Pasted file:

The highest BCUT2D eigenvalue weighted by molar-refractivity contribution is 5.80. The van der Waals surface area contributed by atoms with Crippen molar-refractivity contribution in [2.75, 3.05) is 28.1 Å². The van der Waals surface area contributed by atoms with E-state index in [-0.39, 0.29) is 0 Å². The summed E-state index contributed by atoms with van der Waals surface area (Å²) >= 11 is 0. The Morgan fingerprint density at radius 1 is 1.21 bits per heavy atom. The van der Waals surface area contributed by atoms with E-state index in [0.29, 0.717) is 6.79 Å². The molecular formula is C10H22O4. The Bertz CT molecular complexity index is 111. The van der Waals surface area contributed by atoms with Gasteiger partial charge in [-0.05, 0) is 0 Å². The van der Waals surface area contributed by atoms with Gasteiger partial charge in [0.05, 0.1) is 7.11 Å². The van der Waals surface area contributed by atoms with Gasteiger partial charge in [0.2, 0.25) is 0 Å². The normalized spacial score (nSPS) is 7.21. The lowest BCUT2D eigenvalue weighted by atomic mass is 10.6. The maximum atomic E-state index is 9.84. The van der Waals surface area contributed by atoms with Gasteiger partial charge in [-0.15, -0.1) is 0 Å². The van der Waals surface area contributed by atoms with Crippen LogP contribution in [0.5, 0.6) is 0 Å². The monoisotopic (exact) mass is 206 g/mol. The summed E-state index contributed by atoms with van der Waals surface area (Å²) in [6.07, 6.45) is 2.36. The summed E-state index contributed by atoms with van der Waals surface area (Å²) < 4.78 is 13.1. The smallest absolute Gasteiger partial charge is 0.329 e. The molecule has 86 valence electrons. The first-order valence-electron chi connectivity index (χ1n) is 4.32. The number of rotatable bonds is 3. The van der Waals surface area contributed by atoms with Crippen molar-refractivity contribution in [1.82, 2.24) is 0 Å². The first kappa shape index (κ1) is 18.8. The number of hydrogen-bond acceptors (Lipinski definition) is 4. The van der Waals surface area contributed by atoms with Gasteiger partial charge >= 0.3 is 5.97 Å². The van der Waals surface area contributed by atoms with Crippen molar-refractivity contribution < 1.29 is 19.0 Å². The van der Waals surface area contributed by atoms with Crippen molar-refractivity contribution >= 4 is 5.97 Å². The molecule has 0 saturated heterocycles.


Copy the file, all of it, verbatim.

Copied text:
The highest BCUT2D eigenvalue weighted by molar-refractivity contribution is 5.80. The van der Waals surface area contributed by atoms with Crippen molar-refractivity contribution in [2.75, 3.05) is 28.1 Å². The van der Waals surface area contributed by atoms with E-state index in [-0.39, 0.29) is 0 Å². The summed E-state index contributed by atoms with van der Waals surface area (Å²) >= 11 is 0. The Morgan fingerprint density at radius 1 is 1.21 bits per heavy atom. The van der Waals surface area contributed by atoms with E-state index in [0.29, 0.717) is 6.79 Å². The molecular formula is C10H22O4. The Bertz CT molecular complexity index is 111. The van der Waals surface area contributed by atoms with Gasteiger partial charge in [-0.05, 0) is 0 Å². The van der Waals surface area contributed by atoms with Gasteiger partial charge in [0.05, 0.1) is 7.11 Å². The van der Waals surface area contributed by atoms with Gasteiger partial charge in [0.2, 0.25) is 0 Å². The normalized spacial score (nSPS) is 7.21. The lowest BCUT2D eigenvalue weighted by atomic mass is 10.6. The maximum atomic E-state index is 9.84. The van der Waals surface area contributed by atoms with Gasteiger partial charge in [-0.15, -0.1) is 0 Å². The van der Waals surface area contributed by atoms with Crippen LogP contribution in [0.5, 0.6) is 0 Å². The monoisotopic (exact) mass is 206 g/mol. The summed E-state index contributed by atoms with van der Waals surface area (Å²) in [6.07, 6.45) is 2.36. The summed E-state index contributed by atoms with van der Waals surface area (Å²) < 4.78 is 13.1. The smallest absolute Gasteiger partial charge is 0.329 e. The molecule has 86 valence electrons. The first-order valence-electron chi connectivity index (χ1n) is 4.32. The number of rotatable bonds is 3. The van der Waals surface area contributed by atoms with Crippen molar-refractivity contribution in [1.82, 2.24) is 0 Å². The first kappa shape index (κ1) is 18.8. The number of hydrogen-bond acceptors (Lipinski definition) is 4. The van der Waals surface area contributed by atoms with Gasteiger partial charge >= 0.3 is 5.97 Å². The van der Waals surface area contributed by atoms with Crippen molar-refractivity contribution < 1.29 is 19.0 Å². The van der Waals surface area contributed by atoms with Crippen molar-refractivity contribution >= 4 is 5.97 Å². The molecule has 0 saturated heterocycles.